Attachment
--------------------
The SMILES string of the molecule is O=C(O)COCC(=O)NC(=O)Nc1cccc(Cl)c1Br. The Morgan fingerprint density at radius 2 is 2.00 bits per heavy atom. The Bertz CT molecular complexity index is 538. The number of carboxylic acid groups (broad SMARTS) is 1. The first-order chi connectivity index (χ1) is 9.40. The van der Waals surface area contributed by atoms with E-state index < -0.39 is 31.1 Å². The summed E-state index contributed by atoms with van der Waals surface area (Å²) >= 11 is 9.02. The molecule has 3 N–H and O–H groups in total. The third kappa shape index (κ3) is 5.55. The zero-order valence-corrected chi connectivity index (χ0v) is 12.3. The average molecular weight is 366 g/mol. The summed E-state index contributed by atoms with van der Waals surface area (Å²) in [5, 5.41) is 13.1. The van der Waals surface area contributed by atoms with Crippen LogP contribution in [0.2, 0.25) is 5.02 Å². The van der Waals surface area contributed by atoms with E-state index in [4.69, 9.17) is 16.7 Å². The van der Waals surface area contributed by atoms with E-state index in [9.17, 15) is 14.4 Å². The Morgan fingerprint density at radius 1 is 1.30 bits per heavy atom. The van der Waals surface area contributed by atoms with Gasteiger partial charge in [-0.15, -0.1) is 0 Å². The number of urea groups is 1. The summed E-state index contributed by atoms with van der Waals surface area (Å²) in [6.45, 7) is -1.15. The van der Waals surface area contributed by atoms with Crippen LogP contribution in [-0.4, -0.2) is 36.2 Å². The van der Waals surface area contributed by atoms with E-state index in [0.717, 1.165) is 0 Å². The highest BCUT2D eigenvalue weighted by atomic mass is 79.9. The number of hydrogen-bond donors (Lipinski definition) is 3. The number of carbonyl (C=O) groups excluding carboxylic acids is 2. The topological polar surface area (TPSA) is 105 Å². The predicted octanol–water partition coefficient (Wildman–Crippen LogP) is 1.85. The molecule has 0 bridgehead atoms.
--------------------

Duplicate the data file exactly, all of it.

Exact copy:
The SMILES string of the molecule is O=C(O)COCC(=O)NC(=O)Nc1cccc(Cl)c1Br. The Morgan fingerprint density at radius 2 is 2.00 bits per heavy atom. The Bertz CT molecular complexity index is 538. The number of carboxylic acid groups (broad SMARTS) is 1. The first-order chi connectivity index (χ1) is 9.40. The van der Waals surface area contributed by atoms with E-state index < -0.39 is 31.1 Å². The summed E-state index contributed by atoms with van der Waals surface area (Å²) >= 11 is 9.02. The molecule has 3 N–H and O–H groups in total. The third kappa shape index (κ3) is 5.55. The zero-order valence-corrected chi connectivity index (χ0v) is 12.3. The average molecular weight is 366 g/mol. The summed E-state index contributed by atoms with van der Waals surface area (Å²) in [5, 5.41) is 13.1. The van der Waals surface area contributed by atoms with Crippen LogP contribution in [0.2, 0.25) is 5.02 Å². The van der Waals surface area contributed by atoms with E-state index in [4.69, 9.17) is 16.7 Å². The van der Waals surface area contributed by atoms with E-state index in [9.17, 15) is 14.4 Å². The Morgan fingerprint density at radius 1 is 1.30 bits per heavy atom. The van der Waals surface area contributed by atoms with Gasteiger partial charge in [-0.15, -0.1) is 0 Å². The number of urea groups is 1. The summed E-state index contributed by atoms with van der Waals surface area (Å²) in [6.45, 7) is -1.15. The van der Waals surface area contributed by atoms with Crippen LogP contribution in [-0.4, -0.2) is 36.2 Å². The van der Waals surface area contributed by atoms with E-state index in [0.717, 1.165) is 0 Å². The highest BCUT2D eigenvalue weighted by atomic mass is 79.9. The number of hydrogen-bond donors (Lipinski definition) is 3. The number of carbonyl (C=O) groups excluding carboxylic acids is 2. The topological polar surface area (TPSA) is 105 Å². The predicted octanol–water partition coefficient (Wildman–Crippen LogP) is 1.85. The molecule has 0 bridgehead atoms.